A Brand New Design
The Mark IV was an efficient model, but many issues shown by war experience had still to be solved by mid-1917. A new design, studied by William Tritton, was ready within days, incorporating a set of brand new features, including a new hull, improved transmission, engine and steering system. But while a wooden mock-up was built, industrial priorities dictated a radical turn. When it appeared that the new transmission and steering system originally planned for the Mark IV were ready for production, the War Cabinet decided to urgently built this improvement of the Mark IV, renamed Mark V. Some features of the original new design will be implemented in the post-war variants of the Mark V.
The Mark V kept all the external features of the Mark IV including the hull, rollers and tracks in order not to disrupt production. However a new, more powerful drive-train and transmission were ready at the beginning of 1917 and tests ordered by William Stern were conducted on modified Mark IVs. These systems included petrol-electric schemes, hydraulic systems, a multiple clutch system (a single driver was needed), and Wilson's own epicylcic gearbox design (4 forward gears , one reverse). A new, more powerful 19 liter six cylinder in-line Ricardo engine (150 bhp) was chosen (giving a power/weight ratio of 5.2 bhp/ton). Autonomy was 70 km (45 mi) with 450 liters fuel capacity (93 gallons), or enough for approximately 10 hours on a rugged terrain. The hull was fitted with a second rear cabin with observation slits and hinged sides allowing the fitting of an unditching wooden beam. The rear part of the hull also received an additional machine-gun mount.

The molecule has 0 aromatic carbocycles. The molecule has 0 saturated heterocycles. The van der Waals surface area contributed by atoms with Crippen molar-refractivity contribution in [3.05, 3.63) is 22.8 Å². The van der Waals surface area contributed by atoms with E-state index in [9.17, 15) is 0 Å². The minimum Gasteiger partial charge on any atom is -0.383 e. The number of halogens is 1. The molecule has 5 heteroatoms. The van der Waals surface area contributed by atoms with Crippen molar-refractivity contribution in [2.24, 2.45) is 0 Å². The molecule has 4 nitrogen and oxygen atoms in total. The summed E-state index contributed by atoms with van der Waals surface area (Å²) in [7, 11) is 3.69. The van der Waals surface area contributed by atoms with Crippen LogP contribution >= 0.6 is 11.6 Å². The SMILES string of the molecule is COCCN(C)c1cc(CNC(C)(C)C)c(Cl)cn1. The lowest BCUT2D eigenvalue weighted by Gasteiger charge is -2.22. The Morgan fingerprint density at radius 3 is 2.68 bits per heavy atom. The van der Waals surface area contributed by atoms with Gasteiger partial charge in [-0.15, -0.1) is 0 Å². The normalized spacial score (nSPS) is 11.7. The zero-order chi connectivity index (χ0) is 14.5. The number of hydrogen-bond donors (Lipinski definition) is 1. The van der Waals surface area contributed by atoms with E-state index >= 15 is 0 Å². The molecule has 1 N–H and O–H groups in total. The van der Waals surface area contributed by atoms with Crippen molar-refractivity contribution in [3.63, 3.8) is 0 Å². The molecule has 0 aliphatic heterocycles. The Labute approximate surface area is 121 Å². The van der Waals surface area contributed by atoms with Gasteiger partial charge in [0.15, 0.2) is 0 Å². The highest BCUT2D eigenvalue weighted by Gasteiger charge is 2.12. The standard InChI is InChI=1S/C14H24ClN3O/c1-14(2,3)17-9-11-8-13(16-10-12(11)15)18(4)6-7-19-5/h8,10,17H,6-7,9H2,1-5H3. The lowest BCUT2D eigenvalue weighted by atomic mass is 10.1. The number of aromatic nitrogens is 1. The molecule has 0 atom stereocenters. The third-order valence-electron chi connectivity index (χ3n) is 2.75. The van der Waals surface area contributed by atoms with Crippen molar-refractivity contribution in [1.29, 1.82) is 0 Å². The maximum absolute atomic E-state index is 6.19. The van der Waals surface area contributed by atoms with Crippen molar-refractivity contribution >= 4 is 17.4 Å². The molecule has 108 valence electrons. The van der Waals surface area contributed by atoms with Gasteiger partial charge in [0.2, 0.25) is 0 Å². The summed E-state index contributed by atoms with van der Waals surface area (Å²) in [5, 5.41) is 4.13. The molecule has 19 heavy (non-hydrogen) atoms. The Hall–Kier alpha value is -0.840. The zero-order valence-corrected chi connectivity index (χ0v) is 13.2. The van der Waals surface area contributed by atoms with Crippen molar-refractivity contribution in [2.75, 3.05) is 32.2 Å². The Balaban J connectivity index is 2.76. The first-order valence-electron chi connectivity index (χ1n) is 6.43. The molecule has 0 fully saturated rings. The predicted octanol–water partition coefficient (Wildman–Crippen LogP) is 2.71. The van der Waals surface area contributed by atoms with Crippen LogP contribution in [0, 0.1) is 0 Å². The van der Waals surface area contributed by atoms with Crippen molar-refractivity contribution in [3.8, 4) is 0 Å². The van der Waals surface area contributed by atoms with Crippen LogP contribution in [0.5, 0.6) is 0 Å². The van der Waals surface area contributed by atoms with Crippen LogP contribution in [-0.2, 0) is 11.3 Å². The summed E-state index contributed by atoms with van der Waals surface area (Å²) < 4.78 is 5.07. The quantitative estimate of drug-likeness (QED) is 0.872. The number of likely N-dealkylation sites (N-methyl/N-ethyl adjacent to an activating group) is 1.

Only available in small quantities by mid-1918, the impact of the Mark V was not significant, but three months later, they were numerous enough to make a difference. The first major engagement was the battle of Hamel, on 7 July 1918, when 60 tanks led the victorious offensive of the Australian troops against the German lines. Later, in August, 288 Mark V and V*s were involved, together with numerous Mark A Whippet, in the battle of Amiens, a complete success. The Mark V took part in eight major offensives until the armistice. At the same time, Canadian and US Army troops trained on Mark V's. The 301st American Heavy Tank Battalion was entirely equipped with these, and were thrown in action from September to November 1918 against the Hindenburg line with heavy losses (18 of 21 were lost or disabled). After the armistice, 70 Mark V's were given by the British government to the White Russian faction fighting against the Bolsheviks. But as the situation worsened, a growing number of captured Mark V's took action under the red flag. There is no record of duels between red and white Mark V's, but they ended as a substantial part of the Red Army and were thoroughly studied. They took part in several actions in 1921, including the battle of Tbilissi. Lithuanian and Latvian Mark V's were still active in 1939.
Four variants were built during and after the war. The first was the famous "hermaphrodite", a bunch of modified "females" to include a "male" artillery sponson. These mix type tanks were conceived in response to the growing number of captured German Mark I and IV tanks. The giant A7V was very rare at that time. The Mark V* or "star" was a lengthened (six feet) version designed by Tritton during the fall of 1917, to deal with the Hindenburg line, and its very wide trenches (3.47 m/11.39 ft). Major Philip Johnson of the Central Tank Corps Workshops took leadership of this project. The pre-serie tanks were conversions of regular, stretched Mark Vs with reinforced heavy girders. 400 male and 200 female were ordered, of which 579 were built by March 1919. Some arrived in time for the last offensives of November 1918. They were fitted with guidance rails for the unditching beam, two extra machine-guns in their rear cupola, two side doors with extra machine-gun mounts and a total weight of 33 tons. The extra space was thought to be best used for troop transport, but the internal conditions were still unbearable.
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